Working in the Antipodes

Social Housing in the Third World and High Profile Projects in the First World


by | May 6, 2010


Elemental Monterrey, Mexico. Photo by Ramiro Ramirez


I was asked by ReVista to write an article on my own work, specifically about the fact that I do simultaneous work on social housing and high-profile architectural projects, something that is, to say the least, unusual. As I was trying to explain this, everything I started to write came dangerously close to a theory or method. And that’s not the way I work. On the other hand, to look at one’s own way of working is something that should be avoided. So, when I remembered a letter that Hashim Sarkis, friend and Aga Khan Professor at the Harvard Graduate School of Design, had written to me back in 2002, I thought that could be a way to deal with the request.

Sarkis wrote to me back in 2002.

Aravena my friend:

Instead of finishing an overdue paper, my thoughts are going adrift in a manner that is becoming more frequent the more I look around me in search of coordinates. I write to you instead of thinking alone because I think you may share my impatience and help me think through some of the issues productively, but also because I believe there is a need to start a discussion among architects in search of a new synthesis.

I am growing impatient with the way architectural questions are being asked today. The current explorations are all well intentioned and they open up formal possibilities that architects can think about, but judging by the way in which discussions are going in search of a super determining force, into materials, into geometry, into programme, into form, into tectonic, there is a serious lack of synthesis. Not that we need a framework into which we can put these explorations(…). We need strategies to think across these individual explorations which are very serious when they remain confined to their topic, but become thin and silly when they try to describe the whole of architectural production and relevance. The best effect that these limited revisions have is shock. A and B shock us, X and Y shock us [I have substituted the names that were originally in the letter by A, B, X and Y, not to protect innocents because they are not, but to protect Sarkis from raging architectural stars], but I do not want to think of architecture as a shock-driven discipline or of myself as someone who can only shock people in order to attract their attention. There is more to what we can do following this avalanche of explorations of the past few years.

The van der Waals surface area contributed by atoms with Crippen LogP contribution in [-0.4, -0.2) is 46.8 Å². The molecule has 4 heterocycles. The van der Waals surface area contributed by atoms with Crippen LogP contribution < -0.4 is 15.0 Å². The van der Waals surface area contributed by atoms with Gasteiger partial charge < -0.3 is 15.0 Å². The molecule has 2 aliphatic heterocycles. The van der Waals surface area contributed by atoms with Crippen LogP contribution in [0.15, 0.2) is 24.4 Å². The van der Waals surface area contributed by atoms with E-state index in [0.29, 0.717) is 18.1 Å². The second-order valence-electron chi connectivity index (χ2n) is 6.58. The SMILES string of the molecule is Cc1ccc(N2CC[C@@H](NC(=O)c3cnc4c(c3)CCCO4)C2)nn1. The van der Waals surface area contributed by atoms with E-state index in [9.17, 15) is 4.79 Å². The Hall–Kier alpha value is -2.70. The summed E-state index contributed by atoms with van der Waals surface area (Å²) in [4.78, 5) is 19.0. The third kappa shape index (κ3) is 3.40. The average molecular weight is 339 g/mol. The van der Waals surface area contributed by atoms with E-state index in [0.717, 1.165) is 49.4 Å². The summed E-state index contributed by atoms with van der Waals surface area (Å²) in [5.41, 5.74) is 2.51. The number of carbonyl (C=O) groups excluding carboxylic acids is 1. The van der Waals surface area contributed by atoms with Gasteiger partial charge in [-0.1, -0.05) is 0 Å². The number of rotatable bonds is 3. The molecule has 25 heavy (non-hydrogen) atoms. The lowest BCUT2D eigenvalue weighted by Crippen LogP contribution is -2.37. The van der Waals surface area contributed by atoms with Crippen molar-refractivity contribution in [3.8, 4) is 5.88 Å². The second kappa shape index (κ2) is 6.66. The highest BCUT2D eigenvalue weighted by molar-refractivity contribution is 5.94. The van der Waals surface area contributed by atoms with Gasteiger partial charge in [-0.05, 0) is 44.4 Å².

What cuts across? What questions synthesize? I have been thinking about these questions for a while, particularly around the work I am doing in Lebanon but also around the Practices in Democracy sequence. At the end of every semester I use to sum up some converging themes among the revisionist practices that we would examine in class. The convergence becomes more urgent the farther away from Paris and New York the examples are. I do not know if these make up a complete set of themes but it could be a place to start a discussion:

1) How can we think of architectural questions in non-architectural terms? Meaning, from inside the domain of practice, how can we keep revising the way in which we describe things to ourselves so that we communicate the relevance of our questions to non architects but also to constantly question the validity of what seems to be fixed in our minds (.…)

3) How can we find ways to reduce the impact of externally determined procedures on architecture and increase the capacity of every project generating a specific set of procedures that are pertinent to the questions being asked from within. Why should we always follow a set of rules written for all buildings that turn all buildings the same when we can think of every building as a source of rules that could be valid (in terms of access, materials, architectural character, etc.) (….)